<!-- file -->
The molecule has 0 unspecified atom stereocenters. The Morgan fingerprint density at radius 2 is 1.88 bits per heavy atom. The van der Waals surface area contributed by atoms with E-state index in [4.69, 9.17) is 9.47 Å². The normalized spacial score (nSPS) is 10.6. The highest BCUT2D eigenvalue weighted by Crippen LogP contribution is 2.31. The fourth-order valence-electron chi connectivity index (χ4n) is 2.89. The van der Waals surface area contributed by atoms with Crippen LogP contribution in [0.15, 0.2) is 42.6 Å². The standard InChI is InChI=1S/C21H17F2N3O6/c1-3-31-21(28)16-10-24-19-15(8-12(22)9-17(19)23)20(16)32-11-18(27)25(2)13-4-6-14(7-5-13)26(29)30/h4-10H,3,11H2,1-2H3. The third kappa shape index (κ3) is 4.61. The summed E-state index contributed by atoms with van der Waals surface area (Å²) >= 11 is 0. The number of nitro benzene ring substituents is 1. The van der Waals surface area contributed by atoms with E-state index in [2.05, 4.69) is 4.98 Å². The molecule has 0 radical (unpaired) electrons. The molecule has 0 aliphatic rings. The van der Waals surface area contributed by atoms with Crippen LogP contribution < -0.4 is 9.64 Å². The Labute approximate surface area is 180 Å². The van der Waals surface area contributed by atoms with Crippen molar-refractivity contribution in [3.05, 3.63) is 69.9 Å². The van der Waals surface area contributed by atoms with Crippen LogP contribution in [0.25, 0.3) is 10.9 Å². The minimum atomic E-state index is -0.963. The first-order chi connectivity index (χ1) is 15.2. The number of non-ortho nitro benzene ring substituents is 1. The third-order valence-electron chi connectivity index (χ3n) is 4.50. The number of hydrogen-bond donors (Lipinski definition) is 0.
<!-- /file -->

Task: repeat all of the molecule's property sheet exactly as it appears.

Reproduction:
The molecule has 0 unspecified atom stereocenters. The Morgan fingerprint density at radius 2 is 1.88 bits per heavy atom. The van der Waals surface area contributed by atoms with E-state index in [4.69, 9.17) is 9.47 Å². The normalized spacial score (nSPS) is 10.6. The highest BCUT2D eigenvalue weighted by Crippen LogP contribution is 2.31. The fourth-order valence-electron chi connectivity index (χ4n) is 2.89. The van der Waals surface area contributed by atoms with Crippen LogP contribution in [0.15, 0.2) is 42.6 Å². The standard InChI is InChI=1S/C21H17F2N3O6/c1-3-31-21(28)16-10-24-19-15(8-12(22)9-17(19)23)20(16)32-11-18(27)25(2)13-4-6-14(7-5-13)26(29)30/h4-10H,3,11H2,1-2H3. The third kappa shape index (κ3) is 4.61. The summed E-state index contributed by atoms with van der Waals surface area (Å²) >= 11 is 0. The number of nitro benzene ring substituents is 1. The van der Waals surface area contributed by atoms with E-state index in [2.05, 4.69) is 4.98 Å². The molecule has 0 radical (unpaired) electrons. The molecule has 0 aliphatic rings. The van der Waals surface area contributed by atoms with Crippen LogP contribution < -0.4 is 9.64 Å². The Labute approximate surface area is 180 Å². The van der Waals surface area contributed by atoms with Crippen molar-refractivity contribution in [3.05, 3.63) is 69.9 Å². The van der Waals surface area contributed by atoms with Crippen LogP contribution in [0.25, 0.3) is 10.9 Å². The minimum atomic E-state index is -0.963. The first-order chi connectivity index (χ1) is 15.2. The number of non-ortho nitro benzene ring substituents is 1. The third-order valence-electron chi connectivity index (χ3n) is 4.50. The number of hydrogen-bond donors (Lipinski definition) is 0.